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New Jersey Division of Youth and Family Services,*Fn1 v. J.S

September 24, 2012


On appeal from the Superior Court of New Jersey, Chancery Division, Family Part, Sussex County, Docket No. FG-19-13-11.

Per curiam.



Submitted September 12, 2012

Before Judges Simonelli, Koblitz and Accurso.

Defendant J.S., the biological mother of A.J.S, born in October 2008, appeals from the August 1, 2011 Family Part order, which terminated her parental rights to the child.*fn2 On appeal defendant only challenges the trial judge's conclusion that the evidence clearly and convincingly satisfied prong one of N.J.S.A. 30:4C-15.1a -- that A.J.S.'s "safety, health or development has been or will continue to be endangered by the parental relationship." Thus, we focus solely on the evidence relating to prong one.

In October 2008, respondent New Jersey Division of Youth and Family Services (Division) received a report that defendant was pregnant and had used heroin, morphine, cocaine, marijuana and benzodiazepines during her pregnancy. Defendant was seventeen years old at the time and in the custody of the SusseX County Juvenile Detention Center because she had been adjudicated guilty of an offense which, if committed by an adult, would constitute simple assault. Prior thereto, she had assaulted and injured a female acquaintance.

A.J.S. was born prematurely and weighed 2.4 pounds, but did not test positive for drugs at birth or exhibit signs of withdrawal; however, she was deemed medically fragile and remained in the neonatal intensive care unit for two months, receiving respiratory support until she was healthy enough for discharge. The Division obtained custody of A.J.S. and, upon her discharge in late December 2008, placed her with a foster parent certified to care for medically fragile children with specific medical needs. A.J.S.'s present foster parent wants to adopt her, and there is undisputed expert evidence that the child will suffer severe and enduring harm if the two are separated.

A.J.S. remained in foster care from December 2008, until her reunification with defendant in September 2009. The reunification failed shortly thereafter in January 2010, when J.S. was ordered out of the "Mommy and Me" program at Straight and Narrow because she had assaulted a resident, fought with staff members, and failed to comply with the program's rules and regulations. In addition, defendant continued using drugs and alcohol, failed to attend substance abuse treatment programs, and engaged in domestic violence with J.M.S.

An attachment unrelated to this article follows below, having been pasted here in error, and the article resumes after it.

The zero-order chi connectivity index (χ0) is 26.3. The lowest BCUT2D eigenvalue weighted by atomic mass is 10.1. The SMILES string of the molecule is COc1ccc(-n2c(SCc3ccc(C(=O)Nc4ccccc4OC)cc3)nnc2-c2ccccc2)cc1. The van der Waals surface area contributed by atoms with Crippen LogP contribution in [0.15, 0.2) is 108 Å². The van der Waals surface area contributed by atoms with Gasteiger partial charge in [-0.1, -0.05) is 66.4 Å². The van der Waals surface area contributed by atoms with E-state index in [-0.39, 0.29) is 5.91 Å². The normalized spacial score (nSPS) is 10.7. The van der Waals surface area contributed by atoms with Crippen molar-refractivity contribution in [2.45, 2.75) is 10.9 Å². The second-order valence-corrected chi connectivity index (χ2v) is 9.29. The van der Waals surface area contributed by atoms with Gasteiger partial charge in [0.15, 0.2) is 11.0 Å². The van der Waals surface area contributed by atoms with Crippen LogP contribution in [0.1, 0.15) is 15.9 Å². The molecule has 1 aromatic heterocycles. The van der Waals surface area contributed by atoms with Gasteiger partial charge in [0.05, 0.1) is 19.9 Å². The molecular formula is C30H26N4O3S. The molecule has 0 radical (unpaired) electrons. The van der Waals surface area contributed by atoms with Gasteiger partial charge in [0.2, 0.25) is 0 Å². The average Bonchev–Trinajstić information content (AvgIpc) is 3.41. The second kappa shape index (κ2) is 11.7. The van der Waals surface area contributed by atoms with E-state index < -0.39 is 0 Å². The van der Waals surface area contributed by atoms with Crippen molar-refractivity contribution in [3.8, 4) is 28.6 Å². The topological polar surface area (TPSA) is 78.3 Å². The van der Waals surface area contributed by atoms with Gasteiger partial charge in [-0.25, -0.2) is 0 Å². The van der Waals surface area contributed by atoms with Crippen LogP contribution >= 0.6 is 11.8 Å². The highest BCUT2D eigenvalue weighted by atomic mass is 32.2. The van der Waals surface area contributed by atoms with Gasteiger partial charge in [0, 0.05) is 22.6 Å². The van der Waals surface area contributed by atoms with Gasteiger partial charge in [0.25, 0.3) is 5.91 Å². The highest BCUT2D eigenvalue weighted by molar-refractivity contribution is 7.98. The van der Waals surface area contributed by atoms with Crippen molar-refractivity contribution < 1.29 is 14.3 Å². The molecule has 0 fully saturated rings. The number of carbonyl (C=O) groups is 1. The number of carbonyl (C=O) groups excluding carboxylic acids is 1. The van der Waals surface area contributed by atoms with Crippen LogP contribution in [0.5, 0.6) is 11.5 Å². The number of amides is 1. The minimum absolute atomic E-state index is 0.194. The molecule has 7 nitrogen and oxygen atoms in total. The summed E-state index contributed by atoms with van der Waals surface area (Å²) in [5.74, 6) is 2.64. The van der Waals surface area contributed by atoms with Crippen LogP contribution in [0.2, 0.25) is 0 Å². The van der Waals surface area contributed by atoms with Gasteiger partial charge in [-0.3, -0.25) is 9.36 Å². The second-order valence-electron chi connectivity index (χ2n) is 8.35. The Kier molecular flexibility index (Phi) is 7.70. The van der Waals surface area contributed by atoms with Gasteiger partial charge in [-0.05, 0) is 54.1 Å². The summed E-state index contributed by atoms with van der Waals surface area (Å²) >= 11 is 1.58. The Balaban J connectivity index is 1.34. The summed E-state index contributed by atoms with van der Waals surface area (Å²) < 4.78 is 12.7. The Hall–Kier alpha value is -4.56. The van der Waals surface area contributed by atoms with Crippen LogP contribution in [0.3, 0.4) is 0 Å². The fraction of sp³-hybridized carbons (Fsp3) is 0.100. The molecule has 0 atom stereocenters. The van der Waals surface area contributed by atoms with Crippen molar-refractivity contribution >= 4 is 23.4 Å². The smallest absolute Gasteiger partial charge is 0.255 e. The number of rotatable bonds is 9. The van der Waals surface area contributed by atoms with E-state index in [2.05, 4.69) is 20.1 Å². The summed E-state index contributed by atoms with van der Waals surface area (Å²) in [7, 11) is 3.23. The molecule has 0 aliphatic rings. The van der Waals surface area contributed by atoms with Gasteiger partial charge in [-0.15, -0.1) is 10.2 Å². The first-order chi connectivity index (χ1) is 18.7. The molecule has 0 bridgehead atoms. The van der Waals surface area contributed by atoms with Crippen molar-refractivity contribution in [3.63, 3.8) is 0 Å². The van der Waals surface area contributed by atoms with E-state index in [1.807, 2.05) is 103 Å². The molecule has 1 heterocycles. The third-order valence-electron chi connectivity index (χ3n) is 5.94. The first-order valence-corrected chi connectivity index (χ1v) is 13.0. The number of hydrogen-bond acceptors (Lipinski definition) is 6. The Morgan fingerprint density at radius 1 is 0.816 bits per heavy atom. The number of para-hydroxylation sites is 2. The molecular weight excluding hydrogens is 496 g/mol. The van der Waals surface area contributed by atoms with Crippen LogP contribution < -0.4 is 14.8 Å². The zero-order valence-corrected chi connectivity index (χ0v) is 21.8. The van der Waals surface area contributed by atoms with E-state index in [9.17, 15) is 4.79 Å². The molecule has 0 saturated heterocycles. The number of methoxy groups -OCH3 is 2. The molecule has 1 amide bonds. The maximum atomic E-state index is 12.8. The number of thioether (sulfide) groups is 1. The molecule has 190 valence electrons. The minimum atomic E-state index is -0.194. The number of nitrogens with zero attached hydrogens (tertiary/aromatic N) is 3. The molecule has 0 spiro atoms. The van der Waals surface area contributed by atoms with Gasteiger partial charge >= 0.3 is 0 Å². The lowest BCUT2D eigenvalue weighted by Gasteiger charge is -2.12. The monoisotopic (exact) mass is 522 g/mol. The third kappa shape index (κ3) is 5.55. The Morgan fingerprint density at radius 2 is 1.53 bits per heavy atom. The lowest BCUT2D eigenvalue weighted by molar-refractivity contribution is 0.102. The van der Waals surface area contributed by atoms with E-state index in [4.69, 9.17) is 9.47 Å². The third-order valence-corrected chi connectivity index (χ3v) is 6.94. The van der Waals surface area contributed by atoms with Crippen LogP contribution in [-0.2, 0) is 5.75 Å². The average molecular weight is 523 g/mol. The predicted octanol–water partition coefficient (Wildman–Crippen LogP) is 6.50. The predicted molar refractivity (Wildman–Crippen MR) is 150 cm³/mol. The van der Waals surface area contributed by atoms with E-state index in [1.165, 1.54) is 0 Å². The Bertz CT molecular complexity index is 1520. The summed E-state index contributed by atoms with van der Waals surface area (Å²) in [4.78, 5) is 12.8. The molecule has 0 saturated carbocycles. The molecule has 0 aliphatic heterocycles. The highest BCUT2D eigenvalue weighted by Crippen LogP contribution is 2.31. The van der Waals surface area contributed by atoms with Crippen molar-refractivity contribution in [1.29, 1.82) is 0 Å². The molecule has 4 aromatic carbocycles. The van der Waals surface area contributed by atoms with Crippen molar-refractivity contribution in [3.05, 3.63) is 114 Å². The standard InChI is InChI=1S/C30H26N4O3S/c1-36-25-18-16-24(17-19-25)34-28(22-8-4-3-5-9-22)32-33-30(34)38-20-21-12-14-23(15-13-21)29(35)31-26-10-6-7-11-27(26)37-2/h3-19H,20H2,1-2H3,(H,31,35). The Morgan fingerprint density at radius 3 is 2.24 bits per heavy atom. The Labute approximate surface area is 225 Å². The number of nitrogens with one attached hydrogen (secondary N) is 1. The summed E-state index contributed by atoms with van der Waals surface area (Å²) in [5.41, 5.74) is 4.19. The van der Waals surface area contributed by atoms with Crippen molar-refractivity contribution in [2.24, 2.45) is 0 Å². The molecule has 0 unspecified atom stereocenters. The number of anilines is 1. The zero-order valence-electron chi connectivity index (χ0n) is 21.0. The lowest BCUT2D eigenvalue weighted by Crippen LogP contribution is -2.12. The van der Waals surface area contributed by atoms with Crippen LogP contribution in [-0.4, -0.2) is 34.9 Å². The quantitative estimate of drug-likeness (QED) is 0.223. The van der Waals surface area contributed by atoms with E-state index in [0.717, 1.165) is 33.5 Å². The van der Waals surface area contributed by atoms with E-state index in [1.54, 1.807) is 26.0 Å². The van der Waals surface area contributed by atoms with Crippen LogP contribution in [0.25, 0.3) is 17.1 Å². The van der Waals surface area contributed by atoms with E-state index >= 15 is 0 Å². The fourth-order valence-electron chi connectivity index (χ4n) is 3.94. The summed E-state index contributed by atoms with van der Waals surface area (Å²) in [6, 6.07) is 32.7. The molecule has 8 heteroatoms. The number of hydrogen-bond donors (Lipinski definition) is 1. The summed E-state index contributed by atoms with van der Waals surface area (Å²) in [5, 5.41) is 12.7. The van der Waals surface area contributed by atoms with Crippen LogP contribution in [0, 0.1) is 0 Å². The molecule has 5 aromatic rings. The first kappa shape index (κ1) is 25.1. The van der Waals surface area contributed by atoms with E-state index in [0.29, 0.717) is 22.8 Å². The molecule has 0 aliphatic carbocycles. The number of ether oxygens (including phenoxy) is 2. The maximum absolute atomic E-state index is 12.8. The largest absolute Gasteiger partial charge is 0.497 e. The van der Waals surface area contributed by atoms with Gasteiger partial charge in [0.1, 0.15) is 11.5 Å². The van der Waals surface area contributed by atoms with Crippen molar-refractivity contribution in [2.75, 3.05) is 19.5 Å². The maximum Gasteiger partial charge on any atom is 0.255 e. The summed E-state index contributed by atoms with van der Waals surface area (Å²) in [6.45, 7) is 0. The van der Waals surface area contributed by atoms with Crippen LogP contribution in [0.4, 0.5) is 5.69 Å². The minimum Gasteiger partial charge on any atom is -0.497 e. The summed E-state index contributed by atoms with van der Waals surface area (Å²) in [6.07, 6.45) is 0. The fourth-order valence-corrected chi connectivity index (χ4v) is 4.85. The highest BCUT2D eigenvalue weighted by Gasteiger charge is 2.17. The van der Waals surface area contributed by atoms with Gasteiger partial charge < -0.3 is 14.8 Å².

A December 2008 forensic assessment revealed that defendant had an extensive history of drug and alcohol abuse, relationship and emotional instability, anger management difficulties, and criminal and violent behavior. She was not remorseful for her violent behavior, and was at extremely high risk for relapse.*fn3

Testing revealed that defendant had avoidant, anti-social, and narcissistic personality traits, symptoms of depression, difficulty maintaining an adequate level of functioning, a pervasive apprehensiveness, a broad disillusionment with family and friends, recurrent anxieties, a general mood disharmony, unpredictability, an edgy petulance, negativism, a grandiose sense of self-importance, a sense of entitlement, and she was an angry, tense, sad, anxious, self-conscious and dejected teenager who lacked empathy, tended to be envious of others, and displayed enormous arrogance in her behaviors and attitudes.

Parenting skills testing revealed that defendant had an array of personal and interpersonal characteristics similar to characteristics of known child physical abusers. She was a high risk to be "overreactive, irritable, have a low frustration tolerance and poor impulse control;" she also had a high degree of personal distress and personal adjustment problems, and poor reaction to stress.

Defendant faults the trial judge for relying on the forensic assessment in finding that prong one had been satisfied. Defendant argues on appeal, in part, that the assessment predated the reunification, it only attempted to predict the future, it did not include evidence after December 2008 that she did not harm or pose a harm to A.J.S., and it was not relevant at the time of trial. The assessment, however, was not the only evidence in the record establishing prong one.

The Division's psychological expert, Mark Singer, Ed.D., evaluated defendant in April 2010, approximately three months after the failed reunification. His testing revealed that defendant disliked her life and had difficulty modulating affect, enjoyed using drugs, is a secretive individual who was experiencing depression mixed with social anxiety and feelings of hopelessness and worthlessness, overly relies on the advice of others, seeks attention and approval, likely has a conduct disorder and difficulty adhering to limits placed on her behavior, is likely to have volatile relationships with others, and has some form of thought disorder. Dr. Singer concluded then that defendant's prognosis was poor ...

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